Tuesday, June 10, 2014

Day 176: A Thank You Letter

This morning, a student handed me a letter with a granola bar taped to the envelope.  I was asked to wait until after class to read it.  Inside, was a typed letter with the following (unedited) text:

Mr. Aion,

I want to start from the beginning.  The beginning of the year was sketchy; I didn't know any sort of math or any thing about geometry.  And though we didn't talk about geometry or any sort of math the first week or two, I have learned so much: from math to methods, from lectures to life lessons, and for that the least I can do is give my gratitude: so thank you.

Many of lectures and speeches or teaching methods maybe very unusual to a lot of people, however they were very funny and I loved them.

To be honest, I'm not emotional person unless it comes to something I seriously don't want to talk about or unless it really bothers me.

There were some times where you saw me cry - which I for one hated to let anyone see me like that - and you gave me a granola bar - more than one time.  You helped me with a lot of stuff and told me advice, something none of my friends or family could

I really appreciate everything you did for the class and me.  It might not be a lot but to me it was, so thank you for being there and for caring.

I have had a lot of good, even great teachers, but I had never had a teacher like you.  You by far are my favorite and best teacher ever.

Take care

P.S. I will miss you and your weird/funny lectures and rants.

There may be a long list of students that I have failed this year, but there is at least one for whom I was a positive change.  I am so grateful to this student for this letter.  It allows me to feel good about the changes I made this year.  It's one thing to think that you've done right by your students, helping them to enjoy your class as well as learned something from it.

It's entirely something else to have proof of it.

I will cherish this letter.

Unrelated Photo


  1. Hold on to that feeling, it's what makes teaching such a unique profession. Being a teacher allows you to pay it forward everyday, often times, without the benefit of seeing the results.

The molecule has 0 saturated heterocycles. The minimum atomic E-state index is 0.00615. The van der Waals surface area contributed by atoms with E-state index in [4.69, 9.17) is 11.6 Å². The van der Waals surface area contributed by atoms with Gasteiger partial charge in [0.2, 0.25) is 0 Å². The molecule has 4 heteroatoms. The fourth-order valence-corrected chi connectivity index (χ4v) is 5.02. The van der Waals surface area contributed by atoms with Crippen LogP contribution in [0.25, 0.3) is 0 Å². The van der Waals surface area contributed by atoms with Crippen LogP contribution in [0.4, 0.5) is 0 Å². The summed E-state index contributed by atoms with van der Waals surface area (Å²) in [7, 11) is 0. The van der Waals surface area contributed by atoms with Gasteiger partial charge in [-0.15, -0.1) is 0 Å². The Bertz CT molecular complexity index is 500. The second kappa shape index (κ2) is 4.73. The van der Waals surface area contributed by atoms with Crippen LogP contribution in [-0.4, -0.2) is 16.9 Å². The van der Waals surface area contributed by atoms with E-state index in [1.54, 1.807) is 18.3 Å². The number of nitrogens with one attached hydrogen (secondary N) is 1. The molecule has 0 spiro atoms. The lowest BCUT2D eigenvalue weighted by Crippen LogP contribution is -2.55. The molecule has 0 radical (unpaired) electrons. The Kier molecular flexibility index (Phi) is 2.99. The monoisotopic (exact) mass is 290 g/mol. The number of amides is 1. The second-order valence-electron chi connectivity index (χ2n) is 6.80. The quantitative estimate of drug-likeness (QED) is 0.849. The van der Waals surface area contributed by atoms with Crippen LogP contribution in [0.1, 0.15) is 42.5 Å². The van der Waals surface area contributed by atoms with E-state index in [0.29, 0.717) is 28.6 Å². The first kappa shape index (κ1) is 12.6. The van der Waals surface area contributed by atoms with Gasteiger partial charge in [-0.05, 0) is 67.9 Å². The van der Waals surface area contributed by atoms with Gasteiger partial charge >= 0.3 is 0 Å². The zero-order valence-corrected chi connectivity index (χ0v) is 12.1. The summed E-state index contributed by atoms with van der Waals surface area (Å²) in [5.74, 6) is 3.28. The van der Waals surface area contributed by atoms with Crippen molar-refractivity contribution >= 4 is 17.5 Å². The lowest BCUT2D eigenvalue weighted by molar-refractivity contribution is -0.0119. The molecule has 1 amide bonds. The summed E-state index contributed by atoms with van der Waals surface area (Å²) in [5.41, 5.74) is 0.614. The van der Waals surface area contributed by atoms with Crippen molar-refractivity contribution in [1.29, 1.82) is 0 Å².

I have so enjoyed reading about your transformation from being a teacher who was more concerned with "how things looked and should be," to an educator who takes into consideration both the social and academic aspect of learning. I see change on so many levels.
    Academically, your usage of more Best Practices; including collaborations, project based learning, and technology has visibly enhanced your student's understanding of math concepts and, truly motivated you to create your own ingenious lessons.
    Professionally, the level of respect that you have shown your students this year is a remarkable development in your classroom pedagogy, a move that will hopefully be at the core of your practice. Also, your willingness to share ideas, and still learn from colleagues, that share your passion for education, technology and creativity.
    Socially you have taken the most risks. You have opened up your classroom and your heart to those of us who care about your success professionally and personally and it has been a terrific journey.
    You once told me in fourth grade that you thought you would be a good judge. Well that has proven true. You judged yourself, went through growing pains, put in a tremendous effort and shared a part of yourself with your students that created a wonderful bond. Who knows, maybe 25 years from now you will be writing on one of those student's blogs.
    So proud of you.
    Much love,

  2. "I will cherish this letter." As well you should. And you deserve it, for your hard work, your caring, your constant and unflinching reflection, and your willingness to share it all with your friends on the Interwebs.

  3. Wow. That is incredibly powerful. Not only for you to have that incredible confirmation and recognition, but also as a reminder of how a person's expression of gratitude can make a difference. Tell those who matter to you that they matter to you. And I know for that one student who bothered to write to you, there are many others who were touched by your authenticity and sincerity in the way you've been doing things in the classroom. I'm delighted for you.


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